Putting pen to paper once again, Stiles used a similar tack as she did with the La MaMa Theatre by writing a note to director Michael Steinberg and landing her breakthrough role in the darkly comic thriller "Wicked" (1998), an Electra-like fable set in the immaculate suburbs. Blonde and fair, with wise eyes set in an otherwise childlike face, Stiles played the perfect angelic villain Ellie Christianson, a seductive, calculating and driven young teen. She offered an exceptional performance that conveyed Ellie's power and maniacal determination while still hinting at the emotional fragility that accompanied her youth. Turning to television, Stiles went on to play the featured role of Kate Herlihy, a pregnant teenager who moves to San Francisco and joins a hippie commune where she finds herself caught up in the social upheaval of the time in the historical miniseries "The 60s" (NBC, 1999). She returned to the big screen in the leading role of Kat, a strong-willed and dauntless high school student romanced by a hired beau (Heath Ledger) who inevitably falls for her in "10 Things I Hate About You" (1999), a modern adaptation of Shakespeare's comedy "The Taming of the Shrew." Rarely cast as an innocent, enthusiastic teenybopper, she capably presented Kat as staunch and outspoken while still making her a likable character.
After co-starring with Freddie Prize, Jr. in the disappointing romance "Down to You" (2000), Stiles returned to contemporary adaptations of Shakespeare with the techno-savvy "Hamlet" (2000), which found her playing the unhinged Ophelia opposite Ethan Hawke's struggling filmmaker and son of the slain CEO (Sam Shepard) of Denmark Corporation. In David Mamet's mild Hollywood satire, "State and Main" (2000), she portrayed a calculating teen out to seduce a movie star (Alec Baldwin) filming in her small Vermont town. Meanwhile, Stiles made it seem as if none of the Bard's work could be modernized without her participation after she was cast as Desi in "O" (2001), a retelling of "Othello" set in a prep school, and starring Mekhi Phifer and Josh Hartnett. Filmed in 1999 but not released theatrically until 2001, thanks to its theme of teen violence and the rash of real-life incidents, "O" was somewhat lost in the shuffle despite its powerful storytelling and strong performances.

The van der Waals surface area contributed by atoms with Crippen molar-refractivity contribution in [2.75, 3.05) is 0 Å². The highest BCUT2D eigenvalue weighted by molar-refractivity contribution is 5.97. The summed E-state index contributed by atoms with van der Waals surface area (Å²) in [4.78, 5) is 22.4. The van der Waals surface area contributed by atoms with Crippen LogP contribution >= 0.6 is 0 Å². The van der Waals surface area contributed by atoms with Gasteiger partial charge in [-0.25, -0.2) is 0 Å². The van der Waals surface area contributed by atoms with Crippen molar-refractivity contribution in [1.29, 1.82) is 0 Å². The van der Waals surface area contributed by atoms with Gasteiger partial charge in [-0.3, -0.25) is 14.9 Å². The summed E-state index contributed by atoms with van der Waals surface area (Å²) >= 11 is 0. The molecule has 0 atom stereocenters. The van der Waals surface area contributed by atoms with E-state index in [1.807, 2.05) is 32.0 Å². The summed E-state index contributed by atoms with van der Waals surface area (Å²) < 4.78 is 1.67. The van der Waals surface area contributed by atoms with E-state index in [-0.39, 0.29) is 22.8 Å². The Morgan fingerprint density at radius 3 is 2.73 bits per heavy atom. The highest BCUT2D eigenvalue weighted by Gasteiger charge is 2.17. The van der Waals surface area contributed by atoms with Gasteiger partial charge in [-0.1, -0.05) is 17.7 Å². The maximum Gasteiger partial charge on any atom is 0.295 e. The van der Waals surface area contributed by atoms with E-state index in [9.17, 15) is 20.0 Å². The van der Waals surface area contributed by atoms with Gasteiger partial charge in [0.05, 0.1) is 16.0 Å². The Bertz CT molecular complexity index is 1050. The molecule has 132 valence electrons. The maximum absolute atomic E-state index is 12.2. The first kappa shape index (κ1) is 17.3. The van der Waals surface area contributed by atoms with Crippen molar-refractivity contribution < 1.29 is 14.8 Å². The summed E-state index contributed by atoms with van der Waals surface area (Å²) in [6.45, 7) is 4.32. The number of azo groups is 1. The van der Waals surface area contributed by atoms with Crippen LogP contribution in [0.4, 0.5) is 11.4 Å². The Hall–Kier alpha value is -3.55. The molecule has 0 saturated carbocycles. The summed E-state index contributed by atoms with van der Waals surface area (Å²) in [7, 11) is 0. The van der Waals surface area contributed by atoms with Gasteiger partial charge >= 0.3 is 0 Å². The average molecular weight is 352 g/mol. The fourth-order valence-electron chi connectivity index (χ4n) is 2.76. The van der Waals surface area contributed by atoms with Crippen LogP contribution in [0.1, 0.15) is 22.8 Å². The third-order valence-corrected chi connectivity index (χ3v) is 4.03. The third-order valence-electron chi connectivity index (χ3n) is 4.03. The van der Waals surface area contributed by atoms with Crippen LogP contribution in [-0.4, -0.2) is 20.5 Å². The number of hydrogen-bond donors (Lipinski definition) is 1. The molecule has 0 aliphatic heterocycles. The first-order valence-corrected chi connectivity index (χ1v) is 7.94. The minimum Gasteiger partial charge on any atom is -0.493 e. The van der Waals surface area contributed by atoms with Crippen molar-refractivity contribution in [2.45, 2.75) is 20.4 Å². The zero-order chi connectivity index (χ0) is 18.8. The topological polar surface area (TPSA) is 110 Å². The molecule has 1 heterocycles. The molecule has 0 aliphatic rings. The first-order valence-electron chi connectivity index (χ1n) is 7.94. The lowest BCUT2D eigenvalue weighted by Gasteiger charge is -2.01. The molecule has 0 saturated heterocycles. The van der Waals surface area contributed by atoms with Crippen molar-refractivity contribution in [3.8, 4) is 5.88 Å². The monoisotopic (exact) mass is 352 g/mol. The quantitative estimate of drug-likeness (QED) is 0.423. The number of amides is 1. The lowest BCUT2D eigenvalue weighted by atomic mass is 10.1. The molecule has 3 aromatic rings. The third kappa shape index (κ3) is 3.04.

With her next film, Stiles had a surprise hit the helped propel her to stardom. She portrayed an aspiring ballerina who falls in love with a black student (Sean Patrick Thomas) in "Save the Last Dance" (2001), a dance-fueled teen romance that somewhat captured the charm of its popular predecessors like "Flashdance" (1983) and "Dirty Dancing" (1987). Though the movie topped the box office and went on to earn a surprising $90 million, "Save the Last Dance" was coolly received by critics. Stiles moved on to a more mature role in the controversial independent "The Business of Strangers" (2001), cast opposite veteran Stockard Channing as an ambitious and eventually destructive young businesswoman. The actress turned in a bold performance as the manipulative Paula, impressing even critics who gave the film unfavorable reviews. Next was a small role in Doug Liman's take on the Robert Ludlum bestseller, "The Bourne Identity" (2002), which starred Matt Damon as a spy and assassin struggling to find his identity after developing amnesia. Unfortunately, Stiles had little to do as a CIA assistant other than look good on screen.
It was during this time that Stiles decided to slow down her career some and focus on her education, studying literature at Columbia University and eventually earning her degree in 2005. But she did still made movies, starring opposite Jason Lee and Selma Blair in the rather forgettable romantic comedy, "A Guy Thing" (2003). She next reprised her role as the knowledgeable CIA functionary, Nicky, for the successful sequel "The Bourne Supremacy" (2004); this time having a bit more to do, like being held at gunpoint by a desperate Jason Bourne (Damon). Stiles then appeared opposite fellow up-and-comers Kirsten Dunst and Maggie Gyllenhaal as 1950s-era students of a liberal-minded Wellesley College instructor Julia Roberts in "Mona Lisa Smile" (2003). Stiles played Joan Brandwyn, a senior who finds herself torn between her best friend's (Dunst) traditional notion of marriage and her mentor's (Roberts) urgings to pursue greater goals at Yale Law School. The actress slightly squandered her talents in a role she had long outgrown, playing a med school student who falls for a European royal in the predictable, teen-oriented romantic comedy "The Prince & Me" (2004).